The Bigger Picture
Alexander Beiner on dialoguing with entities, and why the internet is psychedelic
Welcome to this week’s Sunday Brunch, our round-up of ecstatic and psychedelic news. It’s just for paid subscribers, but here’s the free mimosa:
I’m back in England this week, to see family and go to a friend’s wedding in Brighton. Honestly, if we’re talking ecstatic experiences, is there anything better than a wedding dancefloor, surrounded by your best friends? Is it any surprise that Shakespeare ended most of his comedies with a wedding dancefloor? Truly ecstatic. It was such a beautiful wedding – one of my best friends getting married in her mid-40s (hope for us all), so the congregation were people who have known and loved each other for 30-odd years. We grew up together and feel like a mycelial network – not exactly separate beings, but old trees grown together.
On the train back from Brighton to London, I finished my friend Alexander Beiner’s new book - The Bigger Picture: How Psychedelics Can Help Us Make Sense of the World. Ali was one half of Rebel Wisdom, the excellent YouTube channel / community movement that gave dusty old spirituality a much-needed coat of paint and called it ‘sensemaking’. RW produced well-made video documentaries and interviews with everyone from Ken Wilber to Jordan Peterson to Iain McGilchrist to (on a much lower plane) me! They did a lot to modernize and galvanize the UK’s geriatric New Age scene, and I miss it.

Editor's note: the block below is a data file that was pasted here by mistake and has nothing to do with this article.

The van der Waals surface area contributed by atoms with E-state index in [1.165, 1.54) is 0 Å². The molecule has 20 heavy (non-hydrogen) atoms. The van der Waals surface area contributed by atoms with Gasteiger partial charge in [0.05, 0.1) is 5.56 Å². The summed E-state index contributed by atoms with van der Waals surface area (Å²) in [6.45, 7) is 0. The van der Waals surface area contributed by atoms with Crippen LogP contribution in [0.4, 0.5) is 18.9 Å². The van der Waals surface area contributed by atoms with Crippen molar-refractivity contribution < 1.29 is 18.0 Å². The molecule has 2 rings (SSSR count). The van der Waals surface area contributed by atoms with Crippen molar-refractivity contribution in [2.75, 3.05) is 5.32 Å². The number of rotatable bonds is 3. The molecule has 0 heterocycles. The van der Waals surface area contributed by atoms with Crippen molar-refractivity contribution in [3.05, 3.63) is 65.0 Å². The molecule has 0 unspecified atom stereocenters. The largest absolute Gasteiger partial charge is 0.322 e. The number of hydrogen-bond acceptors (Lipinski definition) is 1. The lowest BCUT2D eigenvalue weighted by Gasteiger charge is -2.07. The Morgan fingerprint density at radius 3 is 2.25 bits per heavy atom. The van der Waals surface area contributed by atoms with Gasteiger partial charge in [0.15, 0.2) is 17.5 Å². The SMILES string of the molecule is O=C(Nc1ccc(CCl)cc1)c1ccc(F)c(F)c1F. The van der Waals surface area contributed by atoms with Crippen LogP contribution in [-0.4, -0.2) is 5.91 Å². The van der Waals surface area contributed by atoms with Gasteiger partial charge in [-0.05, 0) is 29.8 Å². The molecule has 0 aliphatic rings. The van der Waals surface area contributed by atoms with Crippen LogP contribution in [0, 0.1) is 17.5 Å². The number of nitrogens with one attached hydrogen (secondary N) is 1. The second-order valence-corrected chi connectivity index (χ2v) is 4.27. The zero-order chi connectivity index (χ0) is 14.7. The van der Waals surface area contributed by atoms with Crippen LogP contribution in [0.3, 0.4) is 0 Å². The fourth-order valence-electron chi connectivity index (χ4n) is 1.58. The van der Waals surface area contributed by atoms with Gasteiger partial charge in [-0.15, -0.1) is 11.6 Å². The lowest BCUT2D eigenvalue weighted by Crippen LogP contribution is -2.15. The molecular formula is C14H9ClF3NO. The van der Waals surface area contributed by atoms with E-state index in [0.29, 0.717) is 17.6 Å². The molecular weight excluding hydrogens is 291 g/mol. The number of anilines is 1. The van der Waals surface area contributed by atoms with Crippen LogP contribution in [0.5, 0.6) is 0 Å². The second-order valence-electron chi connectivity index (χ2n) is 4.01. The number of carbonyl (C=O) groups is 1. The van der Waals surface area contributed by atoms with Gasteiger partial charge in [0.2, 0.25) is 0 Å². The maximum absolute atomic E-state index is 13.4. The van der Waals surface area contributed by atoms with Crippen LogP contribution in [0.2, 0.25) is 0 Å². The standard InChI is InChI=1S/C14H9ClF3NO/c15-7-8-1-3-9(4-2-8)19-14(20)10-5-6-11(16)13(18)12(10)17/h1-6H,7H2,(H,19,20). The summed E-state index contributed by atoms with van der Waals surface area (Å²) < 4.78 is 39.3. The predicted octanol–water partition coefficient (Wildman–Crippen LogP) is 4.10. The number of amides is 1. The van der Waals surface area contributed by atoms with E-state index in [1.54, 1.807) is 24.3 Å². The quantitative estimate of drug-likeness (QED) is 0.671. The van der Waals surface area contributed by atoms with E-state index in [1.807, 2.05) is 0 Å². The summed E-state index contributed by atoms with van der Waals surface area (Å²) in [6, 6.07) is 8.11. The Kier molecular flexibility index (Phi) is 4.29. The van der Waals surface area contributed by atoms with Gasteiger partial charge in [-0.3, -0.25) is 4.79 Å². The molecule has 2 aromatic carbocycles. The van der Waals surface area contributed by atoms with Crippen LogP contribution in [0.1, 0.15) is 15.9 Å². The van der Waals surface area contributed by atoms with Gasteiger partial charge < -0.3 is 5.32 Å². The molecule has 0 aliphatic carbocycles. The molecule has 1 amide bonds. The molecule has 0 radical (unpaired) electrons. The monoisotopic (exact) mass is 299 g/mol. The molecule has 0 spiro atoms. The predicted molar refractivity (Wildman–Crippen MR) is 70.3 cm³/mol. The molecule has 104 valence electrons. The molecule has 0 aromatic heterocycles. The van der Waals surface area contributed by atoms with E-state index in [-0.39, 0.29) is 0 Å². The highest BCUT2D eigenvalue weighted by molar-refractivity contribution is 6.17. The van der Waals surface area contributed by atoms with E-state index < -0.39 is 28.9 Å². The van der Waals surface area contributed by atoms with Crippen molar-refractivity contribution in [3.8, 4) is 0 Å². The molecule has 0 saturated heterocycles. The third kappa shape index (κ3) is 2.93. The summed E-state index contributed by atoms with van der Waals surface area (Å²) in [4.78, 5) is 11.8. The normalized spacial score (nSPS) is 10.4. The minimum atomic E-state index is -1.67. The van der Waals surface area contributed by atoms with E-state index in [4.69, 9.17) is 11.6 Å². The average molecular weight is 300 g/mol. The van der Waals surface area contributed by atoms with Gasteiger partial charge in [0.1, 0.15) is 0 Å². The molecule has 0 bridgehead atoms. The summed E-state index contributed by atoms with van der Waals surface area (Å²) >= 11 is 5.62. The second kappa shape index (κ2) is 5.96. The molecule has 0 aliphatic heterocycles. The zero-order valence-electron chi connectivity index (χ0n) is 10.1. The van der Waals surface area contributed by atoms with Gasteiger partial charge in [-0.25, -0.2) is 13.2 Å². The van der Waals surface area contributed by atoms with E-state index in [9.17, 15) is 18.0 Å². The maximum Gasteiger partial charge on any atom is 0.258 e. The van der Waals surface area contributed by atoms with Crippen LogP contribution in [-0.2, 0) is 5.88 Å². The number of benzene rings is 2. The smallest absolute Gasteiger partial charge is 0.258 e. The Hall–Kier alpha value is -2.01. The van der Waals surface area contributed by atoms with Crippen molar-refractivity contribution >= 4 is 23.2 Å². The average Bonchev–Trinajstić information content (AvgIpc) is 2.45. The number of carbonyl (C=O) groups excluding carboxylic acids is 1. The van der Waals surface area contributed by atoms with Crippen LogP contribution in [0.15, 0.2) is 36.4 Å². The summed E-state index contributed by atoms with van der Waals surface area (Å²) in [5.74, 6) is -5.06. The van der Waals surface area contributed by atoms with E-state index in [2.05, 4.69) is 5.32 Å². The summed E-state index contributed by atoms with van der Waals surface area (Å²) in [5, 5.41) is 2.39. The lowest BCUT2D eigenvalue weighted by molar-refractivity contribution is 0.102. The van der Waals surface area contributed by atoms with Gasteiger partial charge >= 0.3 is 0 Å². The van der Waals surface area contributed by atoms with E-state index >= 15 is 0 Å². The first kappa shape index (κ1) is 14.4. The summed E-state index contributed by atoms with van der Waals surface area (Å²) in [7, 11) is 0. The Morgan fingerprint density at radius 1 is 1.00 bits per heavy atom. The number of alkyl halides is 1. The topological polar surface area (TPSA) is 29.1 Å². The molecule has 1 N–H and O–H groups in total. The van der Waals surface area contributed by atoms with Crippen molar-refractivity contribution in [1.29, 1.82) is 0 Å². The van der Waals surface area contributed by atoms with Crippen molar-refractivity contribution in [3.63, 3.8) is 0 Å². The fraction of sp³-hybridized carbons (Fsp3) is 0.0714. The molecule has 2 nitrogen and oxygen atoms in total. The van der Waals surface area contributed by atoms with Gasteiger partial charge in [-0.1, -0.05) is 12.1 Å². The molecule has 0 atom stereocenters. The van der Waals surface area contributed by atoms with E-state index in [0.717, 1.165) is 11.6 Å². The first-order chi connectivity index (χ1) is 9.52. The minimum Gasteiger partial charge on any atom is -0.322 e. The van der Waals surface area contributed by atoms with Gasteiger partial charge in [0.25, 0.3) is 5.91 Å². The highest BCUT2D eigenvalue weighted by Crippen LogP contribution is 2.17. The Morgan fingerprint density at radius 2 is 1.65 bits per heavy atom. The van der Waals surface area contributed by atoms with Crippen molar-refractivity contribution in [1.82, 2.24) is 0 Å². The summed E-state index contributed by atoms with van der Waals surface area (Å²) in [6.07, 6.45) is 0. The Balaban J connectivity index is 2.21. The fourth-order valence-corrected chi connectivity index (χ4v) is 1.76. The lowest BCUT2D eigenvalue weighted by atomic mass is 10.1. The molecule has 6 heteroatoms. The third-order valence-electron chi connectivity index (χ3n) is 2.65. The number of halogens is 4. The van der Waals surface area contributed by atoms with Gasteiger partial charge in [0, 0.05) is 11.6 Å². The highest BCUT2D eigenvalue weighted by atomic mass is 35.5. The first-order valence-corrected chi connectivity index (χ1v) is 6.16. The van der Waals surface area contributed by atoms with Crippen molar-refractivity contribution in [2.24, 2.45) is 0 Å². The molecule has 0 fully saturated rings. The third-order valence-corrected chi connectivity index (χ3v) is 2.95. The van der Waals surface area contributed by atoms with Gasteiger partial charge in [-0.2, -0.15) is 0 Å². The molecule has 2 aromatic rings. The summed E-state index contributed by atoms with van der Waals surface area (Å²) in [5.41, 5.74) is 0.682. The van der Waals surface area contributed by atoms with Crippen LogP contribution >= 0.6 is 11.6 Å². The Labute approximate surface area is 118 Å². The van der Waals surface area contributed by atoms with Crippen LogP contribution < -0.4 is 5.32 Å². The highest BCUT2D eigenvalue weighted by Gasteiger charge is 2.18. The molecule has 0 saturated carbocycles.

What exactly does ‘sensemaking’ mean? Well, there are more or less charitable definitions one could proffer. If you were being uncharitable, you could say that ‘sensemaking’ could occasionally be waffly pundits coming up with fancy jargon for everyday things that already existed, thereby making themselves look smarter – sensemaking is just ‘trying to make sense of things’, which humans have always done. ‘Salience landscape’ is noticing what matters to you, ‘Dialogos’ is…er…just…talking to people.
But the best idea in the ‘sensemaking’ movement, to my mind, was that there are multiple possible ways of knowing, and we need all of them to be able to make sense of the dissolving world we find ourselves in – not just the rational scientific, but also the ecstatic-mystical, the embodied, the relational etc. Ali’s book is a beautiful example of these multiple ways of knowing. He integrates quotes from his years of interviewing psychologists, philosophers, physicists and so on, but there are also quotes from the entities he encountered while taking part in DMT experiments at Imperial College!
What I also really like about Ali’s work is the connections he sees between psychedelics and the internet. He understands, as William Gibson and Stewart Brand did, that the internet is incredibly psychedelic – we are constantly being sucked into alternate realities, on our phones, on our laptops, on our gaming consoles, and we often go into trance states as we scroll. And in these altered spaces, we encounter non-human entities – elves, spider-queens, algorithms, memes, conspiracy-theories. And these non-human entities can influence us or even possess us. We need to practice the same discernment and critical thinking whether we’re on our smart phones or DMT.
After the paywall, an ex-hippy Traditionalist’s sceptic view of psychedelics, and is the FDA making it likely that corporates will drop the ‘therapy’ part of psychedelic therapy?
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